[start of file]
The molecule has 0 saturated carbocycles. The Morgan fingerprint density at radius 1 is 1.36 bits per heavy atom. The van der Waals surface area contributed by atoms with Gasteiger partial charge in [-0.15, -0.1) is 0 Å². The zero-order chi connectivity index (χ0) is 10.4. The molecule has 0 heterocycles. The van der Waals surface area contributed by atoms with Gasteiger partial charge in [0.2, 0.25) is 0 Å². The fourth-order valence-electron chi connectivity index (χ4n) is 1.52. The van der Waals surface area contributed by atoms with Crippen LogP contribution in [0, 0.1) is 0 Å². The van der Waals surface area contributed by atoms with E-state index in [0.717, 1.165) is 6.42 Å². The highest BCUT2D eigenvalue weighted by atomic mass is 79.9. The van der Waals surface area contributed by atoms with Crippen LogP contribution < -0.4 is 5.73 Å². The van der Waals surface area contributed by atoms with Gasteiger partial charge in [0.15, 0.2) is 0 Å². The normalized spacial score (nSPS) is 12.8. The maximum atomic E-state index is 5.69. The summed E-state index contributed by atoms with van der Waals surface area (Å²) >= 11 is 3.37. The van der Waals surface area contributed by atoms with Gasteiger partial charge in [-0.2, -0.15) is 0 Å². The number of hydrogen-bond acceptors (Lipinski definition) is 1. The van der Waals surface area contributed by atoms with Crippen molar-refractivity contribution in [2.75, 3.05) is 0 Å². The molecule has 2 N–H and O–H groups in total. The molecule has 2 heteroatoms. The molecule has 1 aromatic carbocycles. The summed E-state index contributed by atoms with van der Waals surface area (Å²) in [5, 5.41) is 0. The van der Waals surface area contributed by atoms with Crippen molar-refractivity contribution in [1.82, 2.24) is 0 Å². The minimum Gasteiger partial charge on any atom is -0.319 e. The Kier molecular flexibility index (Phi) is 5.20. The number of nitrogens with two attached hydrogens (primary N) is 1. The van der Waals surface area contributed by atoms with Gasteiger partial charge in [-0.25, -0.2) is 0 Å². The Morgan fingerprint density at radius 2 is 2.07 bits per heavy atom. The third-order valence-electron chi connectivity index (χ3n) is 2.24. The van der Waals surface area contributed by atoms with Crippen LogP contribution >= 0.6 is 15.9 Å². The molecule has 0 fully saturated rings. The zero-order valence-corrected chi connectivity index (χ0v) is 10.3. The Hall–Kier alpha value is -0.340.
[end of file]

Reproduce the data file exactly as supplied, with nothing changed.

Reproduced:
The molecule has 0 saturated carbocycles. The Morgan fingerprint density at radius 1 is 1.36 bits per heavy atom. The van der Waals surface area contributed by atoms with Gasteiger partial charge in [-0.15, -0.1) is 0 Å². The zero-order chi connectivity index (χ0) is 10.4. The molecule has 0 heterocycles. The van der Waals surface area contributed by atoms with Gasteiger partial charge in [0.2, 0.25) is 0 Å². The fourth-order valence-electron chi connectivity index (χ4n) is 1.52. The van der Waals surface area contributed by atoms with Crippen LogP contribution in [0, 0.1) is 0 Å². The van der Waals surface area contributed by atoms with E-state index in [0.717, 1.165) is 6.42 Å². The highest BCUT2D eigenvalue weighted by atomic mass is 79.9. The van der Waals surface area contributed by atoms with Crippen LogP contribution < -0.4 is 5.73 Å². The van der Waals surface area contributed by atoms with Gasteiger partial charge in [0.15, 0.2) is 0 Å². The normalized spacial score (nSPS) is 12.8. The maximum atomic E-state index is 5.69. The summed E-state index contributed by atoms with van der Waals surface area (Å²) >= 11 is 3.37. The van der Waals surface area contributed by atoms with Gasteiger partial charge in [-0.2, -0.15) is 0 Å². The number of hydrogen-bond acceptors (Lipinski definition) is 1. The van der Waals surface area contributed by atoms with Crippen molar-refractivity contribution in [2.75, 3.05) is 0 Å². The molecule has 2 N–H and O–H groups in total. The molecule has 2 heteroatoms. The molecule has 1 aromatic carbocycles. The summed E-state index contributed by atoms with van der Waals surface area (Å²) in [5, 5.41) is 0. The van der Waals surface area contributed by atoms with Crippen molar-refractivity contribution in [1.82, 2.24) is 0 Å². The minimum Gasteiger partial charge on any atom is -0.319 e. The Kier molecular flexibility index (Phi) is 5.20. The number of nitrogens with two attached hydrogens (primary N) is 1. The van der Waals surface area contributed by atoms with Gasteiger partial charge in [-0.25, -0.2) is 0 Å². The Morgan fingerprint density at radius 2 is 2.07 bits per heavy atom. The third-order valence-electron chi connectivity index (χ3n) is 2.24. The van der Waals surface area contributed by atoms with Crippen LogP contribution >= 0.6 is 15.9 Å². The molecule has 0 fully saturated rings. The zero-order valence-corrected chi connectivity index (χ0v) is 10.3. The Hall–Kier alpha value is -0.340.